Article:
$FileList = Import-Csv .\VersionDelete.csv

Then I pick how many file versions I want to keep:

$VersionsToKeep = 5

Next I walk through the $FileList.

foreach($File in $FileList) {

If the FileName property has the $SiteUrl in it I take it out.

$Filename = $File.FileName.Replace($SiteUrl,"")

Then I grab all the FileVersions of the file:

$FileVersions = Get-PnPFileVersion -Url $Filename

Get-PnPFileVersion does not show the Current Version, so it will always show one fewer version than what you see in the UI. If the number of versions is greater than the version we said we wanted to keep in $VersionsToKeep then I create a list of versions in $DeleteVersionList to delete:

if ($FileVersions.Count -gt $VersionsToKeep) { 
$DeleteVersionList = ($FileVersions[0..$($FileVersions.Count - $VersionsToKeep)])

With that list in hand I walk through it and run Remove-PnPFileVersion against it. In the code in GitHub I have commented out the line (Line 33 as of 9/14/21) that actually deletes the version. You’ll have to uncomment that to do anything.

foreach($VersionToDelete in $DeleteVersionList) {
Remove-PnPFileVersion -Url $Filename -Identity $VersionToDelete.Id –Force

To make piping easy I output the versions deleted as a CustomObject:

$Output = [PSCustomObject]@{
PSTypeName = 'TKDeletedFileVersion'
Filename     = $Filename
DeletedVersion     = $($VersionToDelete.VersionLabel) 


When you look at the code you’ll notice a line at the top,
$VerbosePreference = "Continue" 

If you uncomment that line it will light up the Write-Verbose statements in the code. Set it back to SilentyContinue to make them go away.

This is what it looks like with Verbosity off:


If you need to audit which versions are being deleted you can pipe that to Export-CSV and save it to a file.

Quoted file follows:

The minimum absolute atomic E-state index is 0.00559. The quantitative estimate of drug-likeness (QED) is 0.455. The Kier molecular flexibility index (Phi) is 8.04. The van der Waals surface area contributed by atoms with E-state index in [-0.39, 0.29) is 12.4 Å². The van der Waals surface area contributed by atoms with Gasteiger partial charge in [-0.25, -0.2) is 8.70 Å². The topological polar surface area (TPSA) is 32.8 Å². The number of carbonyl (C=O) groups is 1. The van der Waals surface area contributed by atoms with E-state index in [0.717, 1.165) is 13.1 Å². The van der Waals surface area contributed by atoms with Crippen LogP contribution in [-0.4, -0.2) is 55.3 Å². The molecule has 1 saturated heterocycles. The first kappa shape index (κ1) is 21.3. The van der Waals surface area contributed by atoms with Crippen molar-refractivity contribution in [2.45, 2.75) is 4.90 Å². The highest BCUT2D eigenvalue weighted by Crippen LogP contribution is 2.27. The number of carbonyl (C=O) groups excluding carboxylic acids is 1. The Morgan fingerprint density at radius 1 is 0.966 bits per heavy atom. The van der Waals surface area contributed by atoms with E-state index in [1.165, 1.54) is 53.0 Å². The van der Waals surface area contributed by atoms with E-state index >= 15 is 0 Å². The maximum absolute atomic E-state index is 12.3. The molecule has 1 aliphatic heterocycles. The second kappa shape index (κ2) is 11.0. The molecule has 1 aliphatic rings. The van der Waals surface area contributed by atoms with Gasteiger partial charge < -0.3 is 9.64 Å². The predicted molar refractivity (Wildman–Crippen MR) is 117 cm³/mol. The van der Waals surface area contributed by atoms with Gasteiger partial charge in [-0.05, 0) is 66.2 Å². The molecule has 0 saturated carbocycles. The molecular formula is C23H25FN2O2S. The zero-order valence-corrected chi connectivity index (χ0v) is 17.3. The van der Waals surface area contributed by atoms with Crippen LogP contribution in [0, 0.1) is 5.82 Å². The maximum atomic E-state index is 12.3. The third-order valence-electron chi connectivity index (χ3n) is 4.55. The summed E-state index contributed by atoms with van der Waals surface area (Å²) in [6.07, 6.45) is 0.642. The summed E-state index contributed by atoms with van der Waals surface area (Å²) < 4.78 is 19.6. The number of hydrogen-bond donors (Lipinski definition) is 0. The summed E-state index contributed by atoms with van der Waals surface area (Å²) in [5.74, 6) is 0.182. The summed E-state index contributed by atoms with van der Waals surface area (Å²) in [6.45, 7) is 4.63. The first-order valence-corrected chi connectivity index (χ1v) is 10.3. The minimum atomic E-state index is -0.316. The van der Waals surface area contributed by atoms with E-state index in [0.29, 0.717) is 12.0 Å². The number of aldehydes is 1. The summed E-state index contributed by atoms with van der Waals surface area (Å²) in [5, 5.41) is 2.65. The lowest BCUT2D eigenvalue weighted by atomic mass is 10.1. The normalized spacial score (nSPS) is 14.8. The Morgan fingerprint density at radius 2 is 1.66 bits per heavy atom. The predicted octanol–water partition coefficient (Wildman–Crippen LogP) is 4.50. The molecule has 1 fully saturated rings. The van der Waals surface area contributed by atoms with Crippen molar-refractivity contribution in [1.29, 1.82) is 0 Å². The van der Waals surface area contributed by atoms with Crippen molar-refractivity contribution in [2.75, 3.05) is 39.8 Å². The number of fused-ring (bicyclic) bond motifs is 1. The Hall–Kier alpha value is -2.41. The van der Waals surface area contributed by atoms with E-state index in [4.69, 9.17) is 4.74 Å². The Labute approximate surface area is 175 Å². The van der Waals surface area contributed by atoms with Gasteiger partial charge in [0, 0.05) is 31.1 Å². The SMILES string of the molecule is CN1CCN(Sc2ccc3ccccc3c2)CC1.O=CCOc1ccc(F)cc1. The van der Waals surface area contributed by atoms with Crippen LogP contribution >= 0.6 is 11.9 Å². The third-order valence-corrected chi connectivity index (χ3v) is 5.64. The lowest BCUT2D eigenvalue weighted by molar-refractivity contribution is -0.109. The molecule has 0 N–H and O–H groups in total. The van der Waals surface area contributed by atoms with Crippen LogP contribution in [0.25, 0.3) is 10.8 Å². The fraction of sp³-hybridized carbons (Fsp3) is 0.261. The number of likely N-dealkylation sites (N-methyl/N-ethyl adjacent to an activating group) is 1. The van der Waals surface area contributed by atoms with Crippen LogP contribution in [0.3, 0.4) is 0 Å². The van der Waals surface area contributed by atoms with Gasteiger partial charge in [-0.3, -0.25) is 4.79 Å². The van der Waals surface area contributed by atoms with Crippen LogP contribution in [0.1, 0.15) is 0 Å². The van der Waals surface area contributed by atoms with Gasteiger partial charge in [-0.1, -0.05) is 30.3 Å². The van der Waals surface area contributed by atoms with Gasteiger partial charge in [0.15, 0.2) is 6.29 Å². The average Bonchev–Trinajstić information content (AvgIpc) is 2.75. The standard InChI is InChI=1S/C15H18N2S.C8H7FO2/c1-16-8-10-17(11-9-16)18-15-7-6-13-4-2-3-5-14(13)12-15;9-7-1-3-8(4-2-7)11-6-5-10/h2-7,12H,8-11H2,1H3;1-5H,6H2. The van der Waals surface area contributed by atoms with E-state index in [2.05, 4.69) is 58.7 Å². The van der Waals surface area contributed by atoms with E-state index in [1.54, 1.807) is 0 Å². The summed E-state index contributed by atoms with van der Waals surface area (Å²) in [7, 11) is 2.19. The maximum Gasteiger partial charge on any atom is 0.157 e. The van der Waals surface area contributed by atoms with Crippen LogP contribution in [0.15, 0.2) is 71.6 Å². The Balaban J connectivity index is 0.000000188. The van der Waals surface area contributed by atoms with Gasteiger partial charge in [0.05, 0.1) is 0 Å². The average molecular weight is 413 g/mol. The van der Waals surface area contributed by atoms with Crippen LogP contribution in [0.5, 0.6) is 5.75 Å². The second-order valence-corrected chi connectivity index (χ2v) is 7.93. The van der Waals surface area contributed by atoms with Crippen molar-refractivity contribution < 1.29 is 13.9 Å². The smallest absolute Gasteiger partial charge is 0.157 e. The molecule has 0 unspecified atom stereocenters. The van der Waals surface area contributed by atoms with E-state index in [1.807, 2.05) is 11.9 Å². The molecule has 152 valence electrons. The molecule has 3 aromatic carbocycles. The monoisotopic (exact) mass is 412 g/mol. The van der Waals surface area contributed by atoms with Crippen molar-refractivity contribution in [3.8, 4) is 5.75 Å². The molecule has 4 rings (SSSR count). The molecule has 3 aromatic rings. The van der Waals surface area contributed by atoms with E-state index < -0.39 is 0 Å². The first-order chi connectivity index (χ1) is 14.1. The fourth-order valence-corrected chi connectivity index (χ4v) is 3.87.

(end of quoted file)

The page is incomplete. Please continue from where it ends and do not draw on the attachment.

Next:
If you want to create some versions to test this with you can use the following PowerShell:

$DocLib = “Shared Documents”
Get-PnPListItem -List $Doclib | select Id,@{l="FileLeafRef";e={$_.FieldValues.FileLeafRef}}

That’ll get you the files in the Document Library. You can use this command to touch them and create 6 new versions:

0..5 | foreach {Set-PnPListItem -List $Doclib -Identity 4 -Values @{"FileLeafRef"="Building materials licences to budget for Storytelling.docx"}}

It is also possible to filter versions by date. That way instead of deleting all but the last 5 versions, you would be able to delete all of the versions older than 30 days. That’s a blog post for a different day though.





Script DeleteOldVersions.ps1 not avaliable

Dear Todd,
Can you share your script please again? It is not available on your Github.
Thanks in advance!
 on 1/29/2022 1:24 PM

Script Not available on GitHub

Hello Todd,

The links to the scripts were broken, could you re-upload them?
Thank you again for the wonderful work.
 on 6/13/2022 10:52 AM

Re: Script Not available on GitHub

Hi folks,
The files are now available. I had put them in a non-public repo. That's what happens when admins use GitHub. :)
Todd O. KlindtNo presence information on 6/20/2022 10:22 AM